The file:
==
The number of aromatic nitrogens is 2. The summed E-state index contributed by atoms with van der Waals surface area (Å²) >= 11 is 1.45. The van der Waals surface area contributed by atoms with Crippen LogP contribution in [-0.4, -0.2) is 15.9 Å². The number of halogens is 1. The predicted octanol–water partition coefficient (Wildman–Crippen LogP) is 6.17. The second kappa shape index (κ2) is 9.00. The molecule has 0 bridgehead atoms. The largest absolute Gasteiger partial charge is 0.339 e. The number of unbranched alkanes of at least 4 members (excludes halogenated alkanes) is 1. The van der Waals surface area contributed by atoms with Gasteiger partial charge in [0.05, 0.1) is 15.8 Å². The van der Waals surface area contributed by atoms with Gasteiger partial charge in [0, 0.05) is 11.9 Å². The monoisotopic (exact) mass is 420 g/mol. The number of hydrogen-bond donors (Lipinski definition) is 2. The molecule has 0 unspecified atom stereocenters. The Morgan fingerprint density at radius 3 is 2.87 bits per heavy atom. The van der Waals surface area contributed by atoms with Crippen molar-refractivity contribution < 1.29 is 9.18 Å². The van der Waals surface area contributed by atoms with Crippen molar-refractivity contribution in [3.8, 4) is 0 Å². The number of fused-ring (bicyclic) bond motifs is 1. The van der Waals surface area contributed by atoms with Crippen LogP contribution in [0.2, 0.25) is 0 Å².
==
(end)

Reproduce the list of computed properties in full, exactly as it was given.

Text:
The number of aromatic nitrogens is 2. The summed E-state index contributed by atoms with van der Waals surface area (Å²) >= 11 is 1.45. The van der Waals surface area contributed by atoms with Crippen LogP contribution in [-0.4, -0.2) is 15.9 Å². The number of halogens is 1. The predicted octanol–water partition coefficient (Wildman–Crippen LogP) is 6.17. The second kappa shape index (κ2) is 9.00. The molecule has 0 bridgehead atoms. The largest absolute Gasteiger partial charge is 0.339 e. The number of unbranched alkanes of at least 4 members (excludes halogenated alkanes) is 1. The van der Waals surface area contributed by atoms with Gasteiger partial charge in [0.05, 0.1) is 15.8 Å². The van der Waals surface area contributed by atoms with Gasteiger partial charge in [0, 0.05) is 11.9 Å². The monoisotopic (exact) mass is 420 g/mol. The number of hydrogen-bond donors (Lipinski definition) is 2. The molecule has 0 unspecified atom stereocenters. The Morgan fingerprint density at radius 3 is 2.87 bits per heavy atom. The van der Waals surface area contributed by atoms with Crippen molar-refractivity contribution < 1.29 is 9.18 Å². The van der Waals surface area contributed by atoms with Crippen molar-refractivity contribution in [3.8, 4) is 0 Å². The number of fused-ring (bicyclic) bond motifs is 1. The van der Waals surface area contributed by atoms with Crippen LogP contribution in [0.2, 0.25) is 0 Å².